British Association of Nineteenth-Century Americanists Panels at the BAAS/EAAS Joint Conference, London 2018

The British Association of Nineteenth-Century Americanists invites submissions to two panels to be submitted to the joint British Association for American Studies/European Association for American Studies Conference, taking place in London, April 4-7 2018.

More information on BrANCA and its activities can be found here: http://www.branca.org.uk/

1. OPEN PANEL ON 19th CENTURY AMERICANIST TOPICS

Each year BrANCA hosts a special panel at BAAS showcasing progressive, interdisciplinary work on the United States in the long nineteenth century. This year BrANCA invites paper proposals on any relevant topic to be included within a sponsored panel at the BAAS/EAAS Conference in London, April 4-7 2018.

We invite proposals for papers from all researchers working in the field. We are particularly interested in global, hemispheric and transatlantic approaches to key themes in nineteenth century literary studies, and papers that propose new ways of conceiving the field, but are open to all submissions. Researchers at all stages are welcomed, and papers from postgraduates are particularly encouraged.

250 word proposals for 20-minute presentations, with a provisional title and brief CV, and related queries should be sent to the BrANCa Conferences Coordinator, Dr. Matthew Pethers at matthew.pethers@nottingham.ac.uk by Friday 1st September 2017.

2. NATURE AND/OR/AS/VERSUS CULTURE IN NINETEENTH CENTURY AMERICA

In keeping with this year’s BAAS/EAAS conference theme of “Environment, Place, and Protest,” BrANCA also welcomes submissions on the more specific topic of the relationship between nature and culture in nineteenth-century America.

The recent emergence of the concept of the Anthropocene, and its increasing significance across a range of academic fields, has particular relevance for scholars of nineteenth century America. Historians such as Dipesh Chakrabaty, philosophers such as Timothy Morton, and cultural critics such as Mark McGurl all agree not only that the Anthropocene throws up vital new questions about markers of temporal progress, the challenges of human agency and collective responsibility, and the separation between the natural world and social constructs, but that the new geological age we find ourselves in has its roots in nineteenth-century processes of industrialization and commercialization. Scholars of nineteenth-century American literature and culture, from Leo Marx to Lawrence Buell, have of course long examined and critiqued the role of a simultaneously idealized and threatened natural world in the forming of the US’s political and artistic consciousness. But current debates about the complex and conflicted relationship between nature and culture promise to throw new light on our familiar understandings of topics such as the expansion of the frontier, the spread of Romanticism, and the impact of technological innovations, among others.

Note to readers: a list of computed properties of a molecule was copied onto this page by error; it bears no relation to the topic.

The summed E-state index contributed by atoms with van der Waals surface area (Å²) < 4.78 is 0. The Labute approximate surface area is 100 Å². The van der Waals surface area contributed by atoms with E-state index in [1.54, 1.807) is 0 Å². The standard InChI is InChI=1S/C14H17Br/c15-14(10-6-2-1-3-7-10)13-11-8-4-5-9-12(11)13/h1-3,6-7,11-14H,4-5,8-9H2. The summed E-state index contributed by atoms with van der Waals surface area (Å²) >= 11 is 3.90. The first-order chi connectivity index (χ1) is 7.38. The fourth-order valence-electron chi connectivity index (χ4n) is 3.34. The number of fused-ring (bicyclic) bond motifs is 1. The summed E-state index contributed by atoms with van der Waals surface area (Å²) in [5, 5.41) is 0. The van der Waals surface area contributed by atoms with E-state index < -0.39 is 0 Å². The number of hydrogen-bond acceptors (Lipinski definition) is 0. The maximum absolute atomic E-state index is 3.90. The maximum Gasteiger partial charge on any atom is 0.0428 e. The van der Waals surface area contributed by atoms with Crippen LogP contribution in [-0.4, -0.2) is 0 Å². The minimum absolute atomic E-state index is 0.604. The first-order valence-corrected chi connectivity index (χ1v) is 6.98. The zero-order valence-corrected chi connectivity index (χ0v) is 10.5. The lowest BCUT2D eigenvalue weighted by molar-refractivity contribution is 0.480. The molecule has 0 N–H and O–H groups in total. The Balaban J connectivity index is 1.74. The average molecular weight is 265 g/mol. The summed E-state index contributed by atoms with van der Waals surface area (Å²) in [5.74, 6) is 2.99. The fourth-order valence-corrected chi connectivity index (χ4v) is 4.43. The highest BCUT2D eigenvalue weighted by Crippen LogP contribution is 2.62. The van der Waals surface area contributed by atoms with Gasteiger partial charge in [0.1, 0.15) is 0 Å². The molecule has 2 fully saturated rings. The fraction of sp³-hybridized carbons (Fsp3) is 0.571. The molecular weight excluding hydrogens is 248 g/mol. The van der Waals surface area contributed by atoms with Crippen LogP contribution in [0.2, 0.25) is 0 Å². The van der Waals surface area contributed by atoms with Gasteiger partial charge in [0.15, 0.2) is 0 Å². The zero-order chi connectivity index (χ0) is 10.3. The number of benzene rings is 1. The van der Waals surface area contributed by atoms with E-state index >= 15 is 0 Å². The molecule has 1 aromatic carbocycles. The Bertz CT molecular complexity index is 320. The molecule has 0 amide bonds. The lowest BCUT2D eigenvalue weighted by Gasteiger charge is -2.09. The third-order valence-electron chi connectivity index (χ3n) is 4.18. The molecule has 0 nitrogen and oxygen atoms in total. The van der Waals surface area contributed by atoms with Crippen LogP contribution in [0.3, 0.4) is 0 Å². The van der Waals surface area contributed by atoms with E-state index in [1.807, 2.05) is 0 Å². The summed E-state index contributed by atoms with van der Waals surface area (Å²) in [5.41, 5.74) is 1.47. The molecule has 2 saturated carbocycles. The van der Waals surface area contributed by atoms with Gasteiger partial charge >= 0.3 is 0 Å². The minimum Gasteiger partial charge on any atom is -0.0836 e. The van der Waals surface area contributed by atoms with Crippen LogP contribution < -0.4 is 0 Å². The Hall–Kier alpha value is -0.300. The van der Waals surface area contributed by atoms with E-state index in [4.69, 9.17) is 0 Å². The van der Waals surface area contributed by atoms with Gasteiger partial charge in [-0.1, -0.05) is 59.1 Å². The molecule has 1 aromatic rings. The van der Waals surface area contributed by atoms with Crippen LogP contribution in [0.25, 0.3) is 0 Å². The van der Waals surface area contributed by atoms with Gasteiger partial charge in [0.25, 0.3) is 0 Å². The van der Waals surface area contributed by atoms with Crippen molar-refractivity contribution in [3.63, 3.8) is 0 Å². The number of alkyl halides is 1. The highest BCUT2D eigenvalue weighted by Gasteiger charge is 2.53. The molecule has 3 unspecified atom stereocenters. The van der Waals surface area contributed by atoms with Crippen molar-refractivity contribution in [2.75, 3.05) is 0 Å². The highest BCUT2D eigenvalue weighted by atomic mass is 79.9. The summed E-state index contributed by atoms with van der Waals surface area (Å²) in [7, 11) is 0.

We invite proposals on these topics, and any others related to the interrelationship between nature and culture in nineteenth century America. Researchers at all stages are welcomed, and papers from postgraduates are particularly encouraged.

250 word proposals for 20-minute presentations, with a provisional title and brief CV, and related queries should be sent to the BrANCa Conferences Coordinator, Dr. Matthew Pethers at matthew.pethers@nottingham.ac.uk by Friday 1st September 2017.